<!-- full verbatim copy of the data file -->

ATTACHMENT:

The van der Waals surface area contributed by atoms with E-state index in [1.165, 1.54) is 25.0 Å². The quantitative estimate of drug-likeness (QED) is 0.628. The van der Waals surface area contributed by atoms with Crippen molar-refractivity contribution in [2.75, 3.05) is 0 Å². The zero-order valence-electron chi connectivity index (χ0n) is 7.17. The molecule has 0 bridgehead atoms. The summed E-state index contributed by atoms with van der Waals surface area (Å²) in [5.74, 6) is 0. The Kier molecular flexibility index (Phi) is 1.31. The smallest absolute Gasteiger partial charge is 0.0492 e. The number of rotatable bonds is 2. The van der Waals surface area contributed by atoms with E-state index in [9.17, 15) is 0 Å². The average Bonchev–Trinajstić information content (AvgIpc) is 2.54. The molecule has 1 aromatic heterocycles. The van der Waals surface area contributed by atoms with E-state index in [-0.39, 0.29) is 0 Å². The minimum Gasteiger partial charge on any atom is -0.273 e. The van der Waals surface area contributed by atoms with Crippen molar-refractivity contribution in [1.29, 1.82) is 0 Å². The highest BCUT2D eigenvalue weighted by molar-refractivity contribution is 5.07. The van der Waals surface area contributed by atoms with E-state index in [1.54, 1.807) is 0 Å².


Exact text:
The van der Waals surface area contributed by atoms with E-state index in [1.165, 1.54) is 25.0 Å². The quantitative estimate of drug-likeness (QED) is 0.628. The van der Waals surface area contributed by atoms with Crippen molar-refractivity contribution in [2.75, 3.05) is 0 Å². The zero-order valence-electron chi connectivity index (χ0n) is 7.17. The molecule has 0 bridgehead atoms. The summed E-state index contributed by atoms with van der Waals surface area (Å²) in [5.74, 6) is 0. The Kier molecular flexibility index (Phi) is 1.31. The smallest absolute Gasteiger partial charge is 0.0492 e. The number of rotatable bonds is 2. The van der Waals surface area contributed by atoms with E-state index in [9.17, 15) is 0 Å². The average Bonchev–Trinajstić information content (AvgIpc) is 2.54. The molecule has 1 aromatic heterocycles. The van der Waals surface area contributed by atoms with E-state index in [-0.39, 0.29) is 0 Å². The minimum Gasteiger partial charge on any atom is -0.273 e. The van der Waals surface area contributed by atoms with Crippen molar-refractivity contribution in [1.29, 1.82) is 0 Å². The highest BCUT2D eigenvalue weighted by molar-refractivity contribution is 5.07. The van der Waals surface area contributed by atoms with E-state index in [1.54, 1.807) is 0 Å².